Statements made by Mr John E. Scanlon, Secretary-General of CITES

HE Dr Zulkifli Hasan Minister of Forestry Ministry of Forestry Gedung Manggala Wanabakti Blok I Lt. 8, Jalan Gatot Subroto Jakarta 10270 Indonesia. Your excellency,   Thank you very much for the kind invitation to attend the First Asian Rhino Range States Meeting. Unfortunately, my travel plans do not allow me to join you in person but I would like to extend a warm welcome to the participants and to congratulate the Government of Indonesia for its leadership and for driving this important initiative. A rhinoceros killed by poachers in India. (AFP pic)
By invitation, CITES Secretary-General, John E. Scanlon, made a keynote address to the Opening Session of the 19th Session of the African Forestry and Wildlife Commission (AFWC) held in Windhoek, Namibia on 30 September 2013.  The meeting was also addressed by the Hon. John Mutorwa, Namibian Minister of Agriculture, Water and Forestry, Dr. Luc Gnacadja, Executive Secretary of UNCCD, Mr. Eduardo Rojas-Briales, Assistant Director-General and Head of the Forestry Department, FAO, and senior officials from AFWC.
Yury Fedotov, Executive Director of UNODC and  John E. Scanlon, CITES Secretary-General An economic crime perpetrated by criminal syndicates in the most  remote regions, exploiting local people and lax laws  
Yury Fedotov, Executive Director of UNODC and  John E. Scanlon, CITES Secretary-General   MEASURES: Countries must make wildlife crime a serious crime in their own legislation   Organized criminal networks are trafficking in  endangered species, driving them to the brink of extinction. We need to act before it is too late.   In 2011, 25,000 wild elephants were illegally killed in Africa, primarily for their ivory.  
UN General Assembly side event hosted by Germany and Gabon, New York, 26 September 2013   Opening Remarks by Session Moderator CITES Secretary-General John E. Scanlon   Excellencies, distinguished guests, colleagues   On behalf of the two co-chairs, Germany and Gabon, I would like to warmly welcome you to this afternoon’s High-Level Discussion.  I will be your moderator.   I suspect everyone here today has seen graphic images of elephant and rhino slaughtered for their ivory and horn - a tragic crime scene that is now being replicated every day across their range.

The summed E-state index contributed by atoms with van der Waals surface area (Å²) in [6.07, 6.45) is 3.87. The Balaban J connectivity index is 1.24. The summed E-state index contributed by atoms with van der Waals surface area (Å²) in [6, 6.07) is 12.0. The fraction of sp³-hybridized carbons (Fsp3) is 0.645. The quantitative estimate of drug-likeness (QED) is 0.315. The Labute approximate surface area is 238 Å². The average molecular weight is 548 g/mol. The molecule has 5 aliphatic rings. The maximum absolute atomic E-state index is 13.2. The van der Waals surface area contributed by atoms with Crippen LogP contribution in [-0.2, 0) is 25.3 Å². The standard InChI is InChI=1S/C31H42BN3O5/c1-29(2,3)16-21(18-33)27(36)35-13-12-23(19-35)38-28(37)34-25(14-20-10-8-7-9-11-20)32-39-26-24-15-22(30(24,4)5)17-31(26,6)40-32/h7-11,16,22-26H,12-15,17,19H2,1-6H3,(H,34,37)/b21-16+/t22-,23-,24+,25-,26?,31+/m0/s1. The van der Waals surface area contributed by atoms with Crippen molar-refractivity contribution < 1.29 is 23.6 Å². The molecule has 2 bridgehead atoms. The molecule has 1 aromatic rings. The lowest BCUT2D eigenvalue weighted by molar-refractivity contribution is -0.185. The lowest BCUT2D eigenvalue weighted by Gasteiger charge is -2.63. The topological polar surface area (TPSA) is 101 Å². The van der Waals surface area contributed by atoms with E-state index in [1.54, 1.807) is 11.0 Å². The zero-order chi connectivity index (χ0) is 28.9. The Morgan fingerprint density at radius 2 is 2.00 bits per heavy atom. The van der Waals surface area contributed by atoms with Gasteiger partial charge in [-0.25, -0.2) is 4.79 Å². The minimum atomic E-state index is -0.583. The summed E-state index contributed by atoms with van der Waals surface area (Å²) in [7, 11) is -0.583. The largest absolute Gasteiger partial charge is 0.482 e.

Director-General of UNESCO Irina Bokova and  CITES Secretary-General John E. Scanlon Given the current rate of poaching, children from West or Central Africa will one day speak of elephants and rhinoceros as we speak of mammoths: as magnificent creatures belonging to the past
Geneva, Switzerland, 31 July 2013   World Ranger Day 2013 World Ranger Day was first observed in 2007, on the 15th anniversary of the founding of the International Ranger Federation (IRF). It honours park rangers across the world who have been injured or lost their lives in the line of duty, and also celebrates the role rangers play in protecting our natural resources, including wild animals and plants.
Explore the ways that modern information and communications technology can lead to exciting possibilities for a whole-of-government approach at the border Dubai, United Arab Emirates 14 to 16 May 2013 Keynote Address John E. Scanlon, CITES Secretary-General Your Highness, Lieutenant General, Sheikh Saif Bin Zayed Al Nahyan, Deputy Prime Minister of the United Arab Emirates and Minister of Interior, Your Excellency Ahmed Butti Ahmed, Executive Chairman of Ports, Customs and Free Zone and Director General of Dubai Customs, Mr. Abdul Latif Bin Rashid Al Zayani, Secretary General of the Gulf Cooperation Council for the Arab States of the Gulf (GCC), Secretary-General, World Customs Organization (WCO), Mr. Kunio Mikuriya.
The 16th meeting of the Conference of the Parties to the Convention on International Trade in Endangered Species of Wild Fauna and Flora (CITES CoP16) held March 2013 in Bangkok, will be remembered as a defining moment in the 40 year history of the Convention
Thematic discussion on the challenge posed by emerging forms of crime that have a significant impact on the environment and ways to deal with it effectively Vienna, Austria, 23  April, 2013 John E. Scanlon Secretary-General CITES Thank you Ambassador Mabongo, Excellencies, Distinguished Delegates. I would like to sincerely thank the Commission for holding this Thematic Discussion and for extending an invitation to the CITES Secretariat to contribute to its deliberations. I would also like to express my deep gratitude to Executive Director Yury Fedotov for his  strong personal support for, and commitment to, combatting wildlife and forest crime and that of his staff as well.   ------

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